Ireland is famous for its fondness for food and drink, scenic countryside, and vibrant cities. There’s no doubt that Ireland comes off as a perfect place to call home. But settling in a new country is a big decision.
You should always do your research and compare the pros and cons, and that’s where we come! Listed below are a few pros and cons of living in Ireland with some basic costs of living added.
Pros of Living in Ireland
1. Low Crime
There are some quite strict gun laws in Ireland. Unless you’re living on a farm, it’s illegal to own a firearm here. And even at the farmhouse, your gun has to be “farm appropriate.”
Because of all this, the rates of violent crime in Ireland are overall low. All in all, it’s a quite safe place to call home as compared to several other nations.
2. Extremely Accessible Healthcare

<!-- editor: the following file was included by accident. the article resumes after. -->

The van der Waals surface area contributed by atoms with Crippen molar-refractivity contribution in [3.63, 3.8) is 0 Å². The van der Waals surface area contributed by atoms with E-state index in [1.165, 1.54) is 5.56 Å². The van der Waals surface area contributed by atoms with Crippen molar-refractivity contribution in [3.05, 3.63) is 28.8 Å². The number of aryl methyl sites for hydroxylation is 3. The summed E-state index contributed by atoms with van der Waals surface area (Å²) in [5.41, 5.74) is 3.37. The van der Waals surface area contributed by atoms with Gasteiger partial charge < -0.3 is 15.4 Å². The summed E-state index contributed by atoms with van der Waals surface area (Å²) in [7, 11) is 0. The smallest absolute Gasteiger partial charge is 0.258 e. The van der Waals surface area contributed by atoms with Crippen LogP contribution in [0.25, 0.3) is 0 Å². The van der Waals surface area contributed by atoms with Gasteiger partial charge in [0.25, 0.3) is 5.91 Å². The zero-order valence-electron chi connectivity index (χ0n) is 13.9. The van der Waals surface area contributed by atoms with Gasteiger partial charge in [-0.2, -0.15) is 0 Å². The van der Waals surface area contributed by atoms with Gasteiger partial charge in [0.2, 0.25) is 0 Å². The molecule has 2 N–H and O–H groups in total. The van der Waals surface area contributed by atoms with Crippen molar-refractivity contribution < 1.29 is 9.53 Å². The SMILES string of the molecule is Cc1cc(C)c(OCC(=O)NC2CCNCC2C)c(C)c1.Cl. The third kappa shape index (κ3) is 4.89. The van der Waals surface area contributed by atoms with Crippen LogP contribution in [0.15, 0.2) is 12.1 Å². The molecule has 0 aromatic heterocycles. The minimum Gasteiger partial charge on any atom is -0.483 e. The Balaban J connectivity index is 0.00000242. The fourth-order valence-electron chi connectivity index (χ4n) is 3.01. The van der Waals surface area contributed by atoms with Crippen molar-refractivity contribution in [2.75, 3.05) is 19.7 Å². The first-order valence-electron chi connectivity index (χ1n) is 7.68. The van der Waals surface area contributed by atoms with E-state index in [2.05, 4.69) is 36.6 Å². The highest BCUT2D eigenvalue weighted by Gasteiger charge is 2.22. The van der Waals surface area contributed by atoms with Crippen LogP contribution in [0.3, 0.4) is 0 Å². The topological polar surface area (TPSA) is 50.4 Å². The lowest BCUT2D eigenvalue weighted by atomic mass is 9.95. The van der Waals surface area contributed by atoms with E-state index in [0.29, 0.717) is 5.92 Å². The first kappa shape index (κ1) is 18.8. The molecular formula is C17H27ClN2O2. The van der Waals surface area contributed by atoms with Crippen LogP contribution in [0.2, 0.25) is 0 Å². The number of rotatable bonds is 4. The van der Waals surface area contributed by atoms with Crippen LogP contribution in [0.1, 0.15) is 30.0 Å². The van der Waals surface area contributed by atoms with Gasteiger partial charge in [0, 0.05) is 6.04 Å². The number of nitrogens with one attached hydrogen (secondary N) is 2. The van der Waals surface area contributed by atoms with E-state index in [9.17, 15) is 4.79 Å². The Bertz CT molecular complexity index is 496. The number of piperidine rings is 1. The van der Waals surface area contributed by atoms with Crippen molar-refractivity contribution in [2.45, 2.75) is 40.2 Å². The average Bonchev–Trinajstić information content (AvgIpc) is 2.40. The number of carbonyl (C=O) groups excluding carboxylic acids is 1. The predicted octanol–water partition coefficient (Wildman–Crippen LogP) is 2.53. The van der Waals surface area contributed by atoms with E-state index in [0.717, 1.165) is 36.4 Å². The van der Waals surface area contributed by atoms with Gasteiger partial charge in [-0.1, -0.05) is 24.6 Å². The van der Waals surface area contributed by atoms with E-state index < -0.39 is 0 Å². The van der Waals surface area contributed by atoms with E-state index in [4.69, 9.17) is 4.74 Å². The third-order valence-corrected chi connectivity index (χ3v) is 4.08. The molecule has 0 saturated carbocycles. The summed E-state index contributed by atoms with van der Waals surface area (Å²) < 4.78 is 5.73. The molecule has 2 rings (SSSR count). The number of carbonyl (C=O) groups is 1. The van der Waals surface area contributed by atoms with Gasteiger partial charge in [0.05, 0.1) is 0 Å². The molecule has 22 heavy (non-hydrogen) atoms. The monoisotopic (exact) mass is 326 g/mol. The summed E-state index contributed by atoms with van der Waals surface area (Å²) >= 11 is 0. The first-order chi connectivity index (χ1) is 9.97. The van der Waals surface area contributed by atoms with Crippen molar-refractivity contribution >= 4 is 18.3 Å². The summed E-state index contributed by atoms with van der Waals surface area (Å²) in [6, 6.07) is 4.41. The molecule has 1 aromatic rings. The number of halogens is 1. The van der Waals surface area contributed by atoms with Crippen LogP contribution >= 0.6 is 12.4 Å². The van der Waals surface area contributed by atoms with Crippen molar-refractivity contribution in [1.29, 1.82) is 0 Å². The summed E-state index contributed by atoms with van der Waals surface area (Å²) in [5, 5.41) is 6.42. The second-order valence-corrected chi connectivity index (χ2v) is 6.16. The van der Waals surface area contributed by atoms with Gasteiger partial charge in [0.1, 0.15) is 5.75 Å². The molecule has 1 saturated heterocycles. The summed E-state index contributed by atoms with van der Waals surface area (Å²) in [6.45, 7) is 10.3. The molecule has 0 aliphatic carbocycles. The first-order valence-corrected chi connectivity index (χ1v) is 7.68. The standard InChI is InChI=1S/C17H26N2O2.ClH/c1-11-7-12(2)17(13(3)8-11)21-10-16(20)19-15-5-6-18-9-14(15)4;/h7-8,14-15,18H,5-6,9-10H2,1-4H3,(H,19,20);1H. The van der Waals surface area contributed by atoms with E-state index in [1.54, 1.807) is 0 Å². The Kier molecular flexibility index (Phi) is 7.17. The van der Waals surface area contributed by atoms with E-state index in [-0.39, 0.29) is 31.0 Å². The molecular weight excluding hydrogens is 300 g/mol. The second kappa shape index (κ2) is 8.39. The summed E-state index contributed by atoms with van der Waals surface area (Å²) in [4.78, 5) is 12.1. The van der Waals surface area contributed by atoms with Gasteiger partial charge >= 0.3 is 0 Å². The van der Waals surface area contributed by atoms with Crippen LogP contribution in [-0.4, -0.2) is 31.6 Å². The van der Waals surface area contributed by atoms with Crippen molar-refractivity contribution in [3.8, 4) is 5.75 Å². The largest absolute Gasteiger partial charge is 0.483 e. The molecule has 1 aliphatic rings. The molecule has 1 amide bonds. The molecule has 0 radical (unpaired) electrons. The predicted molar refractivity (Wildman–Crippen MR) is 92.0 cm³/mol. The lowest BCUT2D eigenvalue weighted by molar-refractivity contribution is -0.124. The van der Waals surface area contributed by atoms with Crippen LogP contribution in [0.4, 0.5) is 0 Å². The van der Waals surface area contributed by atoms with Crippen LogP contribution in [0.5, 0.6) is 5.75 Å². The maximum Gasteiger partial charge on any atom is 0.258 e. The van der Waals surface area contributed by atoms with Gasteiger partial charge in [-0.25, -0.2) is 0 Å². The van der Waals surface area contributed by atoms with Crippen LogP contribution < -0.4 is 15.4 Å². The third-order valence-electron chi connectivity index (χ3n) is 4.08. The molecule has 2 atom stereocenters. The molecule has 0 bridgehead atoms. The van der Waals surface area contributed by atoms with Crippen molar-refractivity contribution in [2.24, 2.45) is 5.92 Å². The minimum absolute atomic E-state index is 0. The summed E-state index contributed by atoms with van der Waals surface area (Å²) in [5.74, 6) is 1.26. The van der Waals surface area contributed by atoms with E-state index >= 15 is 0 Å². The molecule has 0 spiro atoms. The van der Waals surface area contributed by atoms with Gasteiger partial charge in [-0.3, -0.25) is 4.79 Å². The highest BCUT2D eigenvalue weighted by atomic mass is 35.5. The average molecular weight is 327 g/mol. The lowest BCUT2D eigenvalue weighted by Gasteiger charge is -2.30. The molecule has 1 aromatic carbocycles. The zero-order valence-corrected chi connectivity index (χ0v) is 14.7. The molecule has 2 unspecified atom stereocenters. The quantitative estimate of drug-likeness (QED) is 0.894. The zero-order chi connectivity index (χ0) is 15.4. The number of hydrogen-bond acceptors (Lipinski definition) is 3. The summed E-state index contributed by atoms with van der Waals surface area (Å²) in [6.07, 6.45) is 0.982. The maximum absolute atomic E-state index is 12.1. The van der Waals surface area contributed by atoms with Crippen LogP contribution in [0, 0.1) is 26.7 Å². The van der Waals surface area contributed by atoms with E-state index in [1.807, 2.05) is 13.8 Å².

All permanent citizens of Ireland are authorized to receive quality healthcare. You are even entitled to receive a medical card if your earnings are less than a specific threshold, the medical card will let you have almost all of your medical services for free.
Even if you’re not qualifying for a medical card, you’ll only be paying out of pocket for certain services like doctor’s visits, but they’re still sponsored by the government, keeping the costs fairly low.
There’s also the Drugs Payment Scheme offered by Ireland, which caps the price you have to be spending on prescription medications.
In case you have a chronic or long-term condition, your costs will be covered by the Long-Term Illness Scheme. And the medical costs of having a kid are heavily funded by the Maternity and Infant Care Scheme.
3. Become a Dual-Citizen
The citizens of Ireland have a choice of becoming dual citizens with another country if the other country also considers the potentiality to hold dual citizenship.
This means being an Irish citizen doesn’t mean you have to let go of your rights in your home country.
4. Opening a Bank Account is easy
Even non-residents of Ireland are considered eligible to open a bank account in Ireland.